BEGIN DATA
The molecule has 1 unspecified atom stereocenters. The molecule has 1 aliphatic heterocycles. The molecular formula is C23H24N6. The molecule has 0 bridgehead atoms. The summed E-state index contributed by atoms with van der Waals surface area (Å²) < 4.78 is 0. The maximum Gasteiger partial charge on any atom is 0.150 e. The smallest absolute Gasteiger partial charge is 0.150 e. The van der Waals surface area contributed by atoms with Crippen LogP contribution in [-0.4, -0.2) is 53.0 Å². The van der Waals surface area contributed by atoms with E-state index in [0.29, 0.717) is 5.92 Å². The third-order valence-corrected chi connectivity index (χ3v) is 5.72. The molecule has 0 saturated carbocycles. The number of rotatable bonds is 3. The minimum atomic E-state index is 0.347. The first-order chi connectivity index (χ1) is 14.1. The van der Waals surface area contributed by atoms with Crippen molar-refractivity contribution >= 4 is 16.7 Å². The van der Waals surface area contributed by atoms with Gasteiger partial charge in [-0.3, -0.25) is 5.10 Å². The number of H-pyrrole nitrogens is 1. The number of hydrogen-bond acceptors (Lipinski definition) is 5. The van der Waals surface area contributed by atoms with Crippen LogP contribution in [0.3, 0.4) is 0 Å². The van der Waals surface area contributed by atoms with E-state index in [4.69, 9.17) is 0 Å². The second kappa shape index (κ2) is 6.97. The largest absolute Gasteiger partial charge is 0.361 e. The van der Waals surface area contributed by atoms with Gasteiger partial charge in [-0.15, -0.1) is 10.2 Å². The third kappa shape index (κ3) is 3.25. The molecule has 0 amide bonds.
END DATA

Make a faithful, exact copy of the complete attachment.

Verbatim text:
The molecule has 1 unspecified atom stereocenters. The molecule has 1 aliphatic heterocycles. The molecular formula is C23H24N6. The molecule has 0 bridgehead atoms. The summed E-state index contributed by atoms with van der Waals surface area (Å²) < 4.78 is 0. The maximum Gasteiger partial charge on any atom is 0.150 e. The smallest absolute Gasteiger partial charge is 0.150 e. The van der Waals surface area contributed by atoms with Crippen LogP contribution in [-0.4, -0.2) is 53.0 Å². The van der Waals surface area contributed by atoms with E-state index in [0.29, 0.717) is 5.92 Å². The third-order valence-corrected chi connectivity index (χ3v) is 5.72. The molecule has 0 saturated carbocycles. The number of rotatable bonds is 3. The minimum atomic E-state index is 0.347. The first-order chi connectivity index (χ1) is 14.1. The van der Waals surface area contributed by atoms with Crippen molar-refractivity contribution >= 4 is 16.7 Å². The van der Waals surface area contributed by atoms with Gasteiger partial charge in [-0.3, -0.25) is 5.10 Å². The number of H-pyrrole nitrogens is 1. The number of hydrogen-bond acceptors (Lipinski definition) is 5. The van der Waals surface area contributed by atoms with Crippen LogP contribution in [0.3, 0.4) is 0 Å². The van der Waals surface area contributed by atoms with E-state index in [4.69, 9.17) is 0 Å². The second kappa shape index (κ2) is 6.97. The largest absolute Gasteiger partial charge is 0.361 e. The van der Waals surface area contributed by atoms with Gasteiger partial charge in [-0.15, -0.1) is 10.2 Å². The third kappa shape index (κ3) is 3.25. The molecule has 0 amide bonds.